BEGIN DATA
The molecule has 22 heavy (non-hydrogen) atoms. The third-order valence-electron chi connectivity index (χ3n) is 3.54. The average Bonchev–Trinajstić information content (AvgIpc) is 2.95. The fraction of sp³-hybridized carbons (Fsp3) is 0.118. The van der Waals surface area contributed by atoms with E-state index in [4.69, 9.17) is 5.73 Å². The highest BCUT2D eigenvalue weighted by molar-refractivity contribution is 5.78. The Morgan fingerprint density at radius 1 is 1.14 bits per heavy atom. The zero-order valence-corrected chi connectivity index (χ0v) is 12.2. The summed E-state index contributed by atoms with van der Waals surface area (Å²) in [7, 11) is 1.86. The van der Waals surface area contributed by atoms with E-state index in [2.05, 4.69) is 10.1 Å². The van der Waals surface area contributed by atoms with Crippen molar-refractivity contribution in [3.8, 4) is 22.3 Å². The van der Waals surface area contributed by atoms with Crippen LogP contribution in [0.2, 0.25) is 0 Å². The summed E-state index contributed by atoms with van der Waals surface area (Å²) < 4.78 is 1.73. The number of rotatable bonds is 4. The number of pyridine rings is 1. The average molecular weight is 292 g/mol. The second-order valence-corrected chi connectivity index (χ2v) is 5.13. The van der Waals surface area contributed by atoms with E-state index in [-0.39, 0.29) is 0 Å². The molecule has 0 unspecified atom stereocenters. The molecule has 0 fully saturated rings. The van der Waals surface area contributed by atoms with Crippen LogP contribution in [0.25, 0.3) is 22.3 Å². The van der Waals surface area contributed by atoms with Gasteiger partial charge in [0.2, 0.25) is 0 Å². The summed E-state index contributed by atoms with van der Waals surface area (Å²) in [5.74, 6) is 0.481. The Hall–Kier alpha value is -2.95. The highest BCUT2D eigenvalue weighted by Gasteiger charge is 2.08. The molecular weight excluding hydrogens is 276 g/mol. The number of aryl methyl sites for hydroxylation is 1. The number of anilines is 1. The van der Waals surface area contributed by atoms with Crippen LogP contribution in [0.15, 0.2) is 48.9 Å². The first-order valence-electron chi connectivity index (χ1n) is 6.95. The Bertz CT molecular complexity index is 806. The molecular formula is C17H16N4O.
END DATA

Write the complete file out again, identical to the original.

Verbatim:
The molecule has 22 heavy (non-hydrogen) atoms. The third-order valence-electron chi connectivity index (χ3n) is 3.54. The average Bonchev–Trinajstić information content (AvgIpc) is 2.95. The fraction of sp³-hybridized carbons (Fsp3) is 0.118. The van der Waals surface area contributed by atoms with E-state index in [4.69, 9.17) is 5.73 Å². The highest BCUT2D eigenvalue weighted by molar-refractivity contribution is 5.78. The Morgan fingerprint density at radius 1 is 1.14 bits per heavy atom. The zero-order valence-corrected chi connectivity index (χ0v) is 12.2. The summed E-state index contributed by atoms with van der Waals surface area (Å²) in [7, 11) is 1.86. The van der Waals surface area contributed by atoms with E-state index in [2.05, 4.69) is 10.1 Å². The van der Waals surface area contributed by atoms with Crippen molar-refractivity contribution in [3.8, 4) is 22.3 Å². The van der Waals surface area contributed by atoms with Crippen LogP contribution in [0.2, 0.25) is 0 Å². The summed E-state index contributed by atoms with van der Waals surface area (Å²) < 4.78 is 1.73. The number of rotatable bonds is 4. The number of pyridine rings is 1. The average molecular weight is 292 g/mol. The second-order valence-corrected chi connectivity index (χ2v) is 5.13. The van der Waals surface area contributed by atoms with E-state index in [-0.39, 0.29) is 0 Å². The molecule has 0 unspecified atom stereocenters. The molecule has 0 fully saturated rings. The van der Waals surface area contributed by atoms with Crippen LogP contribution in [0.25, 0.3) is 22.3 Å². The van der Waals surface area contributed by atoms with Gasteiger partial charge in [0.2, 0.25) is 0 Å². The summed E-state index contributed by atoms with van der Waals surface area (Å²) in [5.74, 6) is 0.481. The Hall–Kier alpha value is -2.95. The highest BCUT2D eigenvalue weighted by Gasteiger charge is 2.08. The molecular weight excluding hydrogens is 276 g/mol. The number of aryl methyl sites for hydroxylation is 1. The number of anilines is 1. The van der Waals surface area contributed by atoms with Crippen LogP contribution in [0.15, 0.2) is 48.9 Å². The first-order valence-electron chi connectivity index (χ1n) is 6.95. The Bertz CT molecular complexity index is 806. The molecular formula is C17H16N4O.